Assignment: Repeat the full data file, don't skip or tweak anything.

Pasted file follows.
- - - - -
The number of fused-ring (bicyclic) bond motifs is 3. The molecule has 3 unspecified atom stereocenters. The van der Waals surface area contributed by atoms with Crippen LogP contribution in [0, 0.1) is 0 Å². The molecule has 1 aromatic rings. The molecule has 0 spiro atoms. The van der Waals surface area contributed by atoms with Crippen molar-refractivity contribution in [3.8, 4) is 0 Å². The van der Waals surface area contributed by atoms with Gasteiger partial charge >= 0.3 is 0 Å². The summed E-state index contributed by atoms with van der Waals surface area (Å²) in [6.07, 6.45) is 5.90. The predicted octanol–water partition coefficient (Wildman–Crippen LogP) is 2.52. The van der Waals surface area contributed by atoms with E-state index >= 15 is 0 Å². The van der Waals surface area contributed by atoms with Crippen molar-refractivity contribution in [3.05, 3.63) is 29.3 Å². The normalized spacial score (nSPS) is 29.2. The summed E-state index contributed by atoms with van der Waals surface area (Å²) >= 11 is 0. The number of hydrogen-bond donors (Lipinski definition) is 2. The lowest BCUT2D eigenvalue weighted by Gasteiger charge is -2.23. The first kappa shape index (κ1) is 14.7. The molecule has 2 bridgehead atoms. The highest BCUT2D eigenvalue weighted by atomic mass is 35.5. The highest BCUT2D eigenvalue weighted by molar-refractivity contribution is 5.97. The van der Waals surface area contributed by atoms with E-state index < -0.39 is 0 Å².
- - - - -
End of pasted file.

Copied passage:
The number of fused-ring (bicyclic) bond motifs is 3. The molecule has 3 unspecified atom stereocenters. The van der Waals surface area contributed by atoms with Crippen LogP contribution in [0, 0.1) is 0 Å². The molecule has 1 aromatic rings. The molecule has 0 spiro atoms. The van der Waals surface area contributed by atoms with Crippen molar-refractivity contribution in [3.8, 4) is 0 Å². The van der Waals surface area contributed by atoms with Gasteiger partial charge >= 0.3 is 0 Å². The summed E-state index contributed by atoms with van der Waals surface area (Å²) in [6.07, 6.45) is 5.90. The predicted octanol–water partition coefficient (Wildman–Crippen LogP) is 2.52. The van der Waals surface area contributed by atoms with E-state index >= 15 is 0 Å². The van der Waals surface area contributed by atoms with Crippen molar-refractivity contribution in [3.05, 3.63) is 29.3 Å². The normalized spacial score (nSPS) is 29.2. The summed E-state index contributed by atoms with van der Waals surface area (Å²) >= 11 is 0. The number of hydrogen-bond donors (Lipinski definition) is 2. The lowest BCUT2D eigenvalue weighted by Gasteiger charge is -2.23. The first kappa shape index (κ1) is 14.7. The molecule has 2 bridgehead atoms. The highest BCUT2D eigenvalue weighted by atomic mass is 35.5. The highest BCUT2D eigenvalue weighted by molar-refractivity contribution is 5.97. The van der Waals surface area contributed by atoms with E-state index < -0.39 is 0 Å².